John Bohannon, a science journalist who writes for Science and other technical magazines, set up a hoax to prove that open access scientific publishing is broken. Bohannon wrote a fake scientific paper and submitted slightly modified versions to 304 open access journals over a period of 10 months. More than half of them accepted the paper. The sting was carefully crafted, as Bohannon himself explains in an article published in Science on Oct 4, 2013. In fact, what the article shows is exactly the opposite of what Bohannon and Science intended, namely that we need an even wider use of open access, because what is actually broken is peer review.
Open access is about making the results of research freely available to anyone. The internet has fuelled the open access movement, but open access is not only or fundamentally a technical “revolution”. Open access is moved by idealism and principle, a cause which in fact and unfortunately already counts with a martyr: Aaron Swartz, computer programmer and long-time supporter of Open Access, who was arrested and condemned after downloading millions of documents from JSTOR:
Information is power. But like all power, there are those who want to keep it for themselves. The world’s entire scientific and cultural heritage, published over centuries in books and journals, is increasingly being digitized and locked up by a handful of private corporations. Want to read the papers featuring the most famous results of the sciences? You’ll need to send enormous amounts to publishers like Reed Elsevier. (Aaron Swartz , Guerilla Open Access Manifesto)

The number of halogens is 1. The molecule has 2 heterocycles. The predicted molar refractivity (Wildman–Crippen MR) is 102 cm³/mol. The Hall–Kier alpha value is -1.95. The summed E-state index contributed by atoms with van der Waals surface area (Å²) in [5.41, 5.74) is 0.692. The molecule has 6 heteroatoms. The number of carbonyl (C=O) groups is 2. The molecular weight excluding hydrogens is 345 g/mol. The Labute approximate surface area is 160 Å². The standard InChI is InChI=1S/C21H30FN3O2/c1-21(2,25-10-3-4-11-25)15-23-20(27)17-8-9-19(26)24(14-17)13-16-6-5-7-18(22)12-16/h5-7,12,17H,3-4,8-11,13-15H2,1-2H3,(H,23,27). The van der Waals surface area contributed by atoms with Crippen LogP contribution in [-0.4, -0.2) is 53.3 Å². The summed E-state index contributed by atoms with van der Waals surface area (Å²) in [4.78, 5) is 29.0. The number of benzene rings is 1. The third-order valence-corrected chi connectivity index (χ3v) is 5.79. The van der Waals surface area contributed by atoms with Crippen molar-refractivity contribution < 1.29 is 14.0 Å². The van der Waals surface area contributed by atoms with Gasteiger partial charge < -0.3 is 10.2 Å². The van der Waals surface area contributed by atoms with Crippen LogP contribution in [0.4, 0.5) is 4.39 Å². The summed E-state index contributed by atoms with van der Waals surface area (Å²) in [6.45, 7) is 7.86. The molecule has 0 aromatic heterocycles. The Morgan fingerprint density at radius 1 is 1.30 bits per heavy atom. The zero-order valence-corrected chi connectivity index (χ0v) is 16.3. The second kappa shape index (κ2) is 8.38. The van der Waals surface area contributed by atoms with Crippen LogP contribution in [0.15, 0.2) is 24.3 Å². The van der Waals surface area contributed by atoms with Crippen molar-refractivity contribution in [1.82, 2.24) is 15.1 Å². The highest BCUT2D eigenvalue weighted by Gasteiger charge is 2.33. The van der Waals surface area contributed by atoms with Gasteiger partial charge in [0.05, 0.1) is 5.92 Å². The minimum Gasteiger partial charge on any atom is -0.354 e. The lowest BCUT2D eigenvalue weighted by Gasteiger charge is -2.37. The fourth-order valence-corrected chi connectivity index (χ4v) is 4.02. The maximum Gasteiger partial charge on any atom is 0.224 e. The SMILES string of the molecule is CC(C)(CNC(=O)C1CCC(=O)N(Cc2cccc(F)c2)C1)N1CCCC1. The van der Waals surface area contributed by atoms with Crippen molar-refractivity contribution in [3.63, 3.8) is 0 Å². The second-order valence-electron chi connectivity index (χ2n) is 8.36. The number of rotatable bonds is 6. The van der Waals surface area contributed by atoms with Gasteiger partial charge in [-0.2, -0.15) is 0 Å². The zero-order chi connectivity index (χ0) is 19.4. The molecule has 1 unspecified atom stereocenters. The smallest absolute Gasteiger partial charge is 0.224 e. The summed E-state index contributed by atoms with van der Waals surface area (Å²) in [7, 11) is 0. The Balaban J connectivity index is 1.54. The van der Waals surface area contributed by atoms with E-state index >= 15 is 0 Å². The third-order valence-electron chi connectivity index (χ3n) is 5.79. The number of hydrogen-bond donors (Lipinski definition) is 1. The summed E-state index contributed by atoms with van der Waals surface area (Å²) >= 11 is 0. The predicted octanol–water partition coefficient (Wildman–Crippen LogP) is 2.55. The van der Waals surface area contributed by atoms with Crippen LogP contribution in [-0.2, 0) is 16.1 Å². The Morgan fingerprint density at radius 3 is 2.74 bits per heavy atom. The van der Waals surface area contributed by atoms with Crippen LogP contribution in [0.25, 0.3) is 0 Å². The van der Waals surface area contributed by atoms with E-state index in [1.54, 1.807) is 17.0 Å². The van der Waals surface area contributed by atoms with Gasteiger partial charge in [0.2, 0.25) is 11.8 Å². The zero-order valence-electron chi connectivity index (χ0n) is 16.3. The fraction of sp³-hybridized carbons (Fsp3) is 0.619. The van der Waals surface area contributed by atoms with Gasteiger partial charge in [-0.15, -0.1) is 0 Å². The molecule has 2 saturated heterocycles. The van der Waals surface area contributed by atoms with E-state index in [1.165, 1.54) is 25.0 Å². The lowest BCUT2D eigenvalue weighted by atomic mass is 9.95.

Scientific journals have served for years as forums for the introduction, scrutiny and critique of scientific research, looking after the quality and prestige of scientific production. Today, even though their costs should be limited, the price of journals has exploded. One of the biggest publishers, Elsevier, consistently reports hundreds of millions of dollars in profit. It has been the centre of worldwide criticism because much of this profit comes from public expenditure to buy access to articles that have been produced with public funds, a business model which is debatable to say the least and, as Curt Rices clearly explains here, ripe for innovation:
Journals pay the authors of an article nothing. They pay the editor of a journal nothing. They pay the three or more reviewers of articles nothing. Some journals incur expenses associated with typesetting and related activities. And of course those that publish on paper have costs associated with printing and distribution.
Publishers then sell the journals to – you’ve guessed it – universities. They sell them to the very institutions that have given so much to the publisher already: research papers and the costs behind them as the time of researchers, editors and reviewers. All this – and the copyright to the article – are freely donated to the publisher (Curt Rices, “Open access publishing hoax: what Science magazine got wrong”, The Guardian)